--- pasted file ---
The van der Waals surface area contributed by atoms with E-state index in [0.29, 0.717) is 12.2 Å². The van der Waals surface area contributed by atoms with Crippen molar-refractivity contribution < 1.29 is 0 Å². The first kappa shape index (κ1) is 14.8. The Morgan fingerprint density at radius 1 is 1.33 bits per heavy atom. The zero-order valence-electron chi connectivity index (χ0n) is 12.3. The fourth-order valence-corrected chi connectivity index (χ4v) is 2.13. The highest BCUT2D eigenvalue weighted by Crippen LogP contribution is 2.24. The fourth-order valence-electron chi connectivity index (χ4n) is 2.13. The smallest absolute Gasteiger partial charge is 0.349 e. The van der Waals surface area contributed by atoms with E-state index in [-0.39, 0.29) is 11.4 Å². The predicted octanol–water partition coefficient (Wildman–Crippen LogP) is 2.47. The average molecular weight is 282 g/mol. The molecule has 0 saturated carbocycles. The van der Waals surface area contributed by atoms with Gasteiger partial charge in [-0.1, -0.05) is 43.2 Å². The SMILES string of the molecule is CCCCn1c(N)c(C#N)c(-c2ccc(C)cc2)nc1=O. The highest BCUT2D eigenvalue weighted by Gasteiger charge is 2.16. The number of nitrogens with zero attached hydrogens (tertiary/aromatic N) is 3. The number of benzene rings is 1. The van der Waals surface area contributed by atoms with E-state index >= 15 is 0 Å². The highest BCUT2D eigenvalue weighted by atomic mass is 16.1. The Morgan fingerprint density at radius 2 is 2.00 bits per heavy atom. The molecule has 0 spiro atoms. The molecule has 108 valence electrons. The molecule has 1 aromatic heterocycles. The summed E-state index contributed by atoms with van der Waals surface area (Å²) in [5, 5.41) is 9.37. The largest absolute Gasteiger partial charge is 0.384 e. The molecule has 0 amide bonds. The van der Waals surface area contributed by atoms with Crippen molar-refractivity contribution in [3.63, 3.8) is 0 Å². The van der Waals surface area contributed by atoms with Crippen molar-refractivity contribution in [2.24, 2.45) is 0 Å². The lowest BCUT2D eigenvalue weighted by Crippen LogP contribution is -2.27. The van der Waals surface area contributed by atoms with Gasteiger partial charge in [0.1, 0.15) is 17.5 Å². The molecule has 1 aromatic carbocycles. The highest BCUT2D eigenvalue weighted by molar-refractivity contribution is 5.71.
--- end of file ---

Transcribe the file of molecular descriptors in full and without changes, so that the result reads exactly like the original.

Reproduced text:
The van der Waals surface area contributed by atoms with E-state index in [0.29, 0.717) is 12.2 Å². The van der Waals surface area contributed by atoms with Crippen molar-refractivity contribution < 1.29 is 0 Å². The first kappa shape index (κ1) is 14.8. The Morgan fingerprint density at radius 1 is 1.33 bits per heavy atom. The zero-order valence-electron chi connectivity index (χ0n) is 12.3. The fourth-order valence-corrected chi connectivity index (χ4v) is 2.13. The highest BCUT2D eigenvalue weighted by Crippen LogP contribution is 2.24. The fourth-order valence-electron chi connectivity index (χ4n) is 2.13. The smallest absolute Gasteiger partial charge is 0.349 e. The van der Waals surface area contributed by atoms with E-state index in [-0.39, 0.29) is 11.4 Å². The predicted octanol–water partition coefficient (Wildman–Crippen LogP) is 2.47. The average molecular weight is 282 g/mol. The molecule has 0 saturated carbocycles. The van der Waals surface area contributed by atoms with Gasteiger partial charge in [-0.1, -0.05) is 43.2 Å². The SMILES string of the molecule is CCCCn1c(N)c(C#N)c(-c2ccc(C)cc2)nc1=O. The highest BCUT2D eigenvalue weighted by Gasteiger charge is 2.16. The number of nitrogens with zero attached hydrogens (tertiary/aromatic N) is 3. The number of benzene rings is 1. The van der Waals surface area contributed by atoms with E-state index >= 15 is 0 Å². The highest BCUT2D eigenvalue weighted by atomic mass is 16.1. The Morgan fingerprint density at radius 2 is 2.00 bits per heavy atom. The molecule has 0 spiro atoms. The molecule has 108 valence electrons. The molecule has 1 aromatic heterocycles. The summed E-state index contributed by atoms with van der Waals surface area (Å²) in [5, 5.41) is 9.37. The largest absolute Gasteiger partial charge is 0.384 e. The molecule has 0 amide bonds. The van der Waals surface area contributed by atoms with Crippen molar-refractivity contribution in [3.63, 3.8) is 0 Å². The van der Waals surface area contributed by atoms with Crippen molar-refractivity contribution in [2.24, 2.45) is 0 Å². The lowest BCUT2D eigenvalue weighted by Crippen LogP contribution is -2.27. The van der Waals surface area contributed by atoms with Gasteiger partial charge in [0.1, 0.15) is 17.5 Å². The molecule has 1 aromatic carbocycles. The highest BCUT2D eigenvalue weighted by molar-refractivity contribution is 5.71.